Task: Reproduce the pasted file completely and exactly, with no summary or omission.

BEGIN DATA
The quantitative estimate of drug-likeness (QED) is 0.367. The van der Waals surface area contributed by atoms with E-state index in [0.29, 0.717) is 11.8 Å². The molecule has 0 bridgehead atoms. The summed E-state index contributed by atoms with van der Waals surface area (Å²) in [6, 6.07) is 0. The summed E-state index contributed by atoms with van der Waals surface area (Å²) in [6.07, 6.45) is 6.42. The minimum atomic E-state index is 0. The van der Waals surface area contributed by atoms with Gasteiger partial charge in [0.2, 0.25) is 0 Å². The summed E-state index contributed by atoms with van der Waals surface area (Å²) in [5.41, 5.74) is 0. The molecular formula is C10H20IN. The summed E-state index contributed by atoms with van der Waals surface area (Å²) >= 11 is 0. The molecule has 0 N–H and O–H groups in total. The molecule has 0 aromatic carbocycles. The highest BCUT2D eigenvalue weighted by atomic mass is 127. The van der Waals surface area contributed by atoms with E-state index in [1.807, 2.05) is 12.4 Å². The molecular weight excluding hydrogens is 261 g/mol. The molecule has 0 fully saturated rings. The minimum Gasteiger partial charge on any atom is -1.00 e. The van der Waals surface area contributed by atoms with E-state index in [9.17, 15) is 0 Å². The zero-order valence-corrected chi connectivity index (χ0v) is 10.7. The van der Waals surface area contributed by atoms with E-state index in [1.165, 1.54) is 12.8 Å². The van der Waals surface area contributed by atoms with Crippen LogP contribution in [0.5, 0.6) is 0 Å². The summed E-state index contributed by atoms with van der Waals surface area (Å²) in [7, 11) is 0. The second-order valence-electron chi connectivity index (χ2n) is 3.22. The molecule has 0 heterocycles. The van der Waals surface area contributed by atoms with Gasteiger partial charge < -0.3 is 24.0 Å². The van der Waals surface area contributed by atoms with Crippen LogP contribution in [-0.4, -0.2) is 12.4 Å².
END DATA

The quantitative estimate of drug-likeness (QED) is 0.367. The van der Waals surface area contributed by atoms with E-state index in [0.29, 0.717) is 11.8 Å². The molecule has 0 bridgehead atoms. The summed E-state index contributed by atoms with van der Waals surface area (Å²) in [6, 6.07) is 0. The summed E-state index contributed by atoms with van der Waals surface area (Å²) in [6.07, 6.45) is 6.42. The minimum atomic E-state index is 0. The van der Waals surface area contributed by atoms with Gasteiger partial charge in [0.2, 0.25) is 0 Å². The summed E-state index contributed by atoms with van der Waals surface area (Å²) in [5.41, 5.74) is 0. The molecular formula is C10H20IN. The summed E-state index contributed by atoms with van der Waals surface area (Å²) >= 11 is 0. The molecule has 0 N–H and O–H groups in total. The molecule has 0 aromatic carbocycles. The highest BCUT2D eigenvalue weighted by atomic mass is 127. The van der Waals surface area contributed by atoms with E-state index in [1.807, 2.05) is 12.4 Å². The molecular weight excluding hydrogens is 261 g/mol. The molecule has 0 fully saturated rings. The minimum Gasteiger partial charge on any atom is -1.00 e. The van der Waals surface area contributed by atoms with E-state index in [9.17, 15) is 0 Å². The zero-order valence-corrected chi connectivity index (χ0v) is 10.7. The van der Waals surface area contributed by atoms with E-state index in [1.165, 1.54) is 12.8 Å². The van der Waals surface area contributed by atoms with Crippen LogP contribution in [0.5, 0.6) is 0 Å². The summed E-state index contributed by atoms with van der Waals surface area (Å²) in [7, 11) is 0. The second-order valence-electron chi connectivity index (χ2n) is 3.22. The molecule has 0 heterocycles. The van der Waals surface area contributed by atoms with Gasteiger partial charge < -0.3 is 24.0 Å². The van der Waals surface area contributed by atoms with Crippen LogP contribution in [-0.4, -0.2) is 12.4 Å².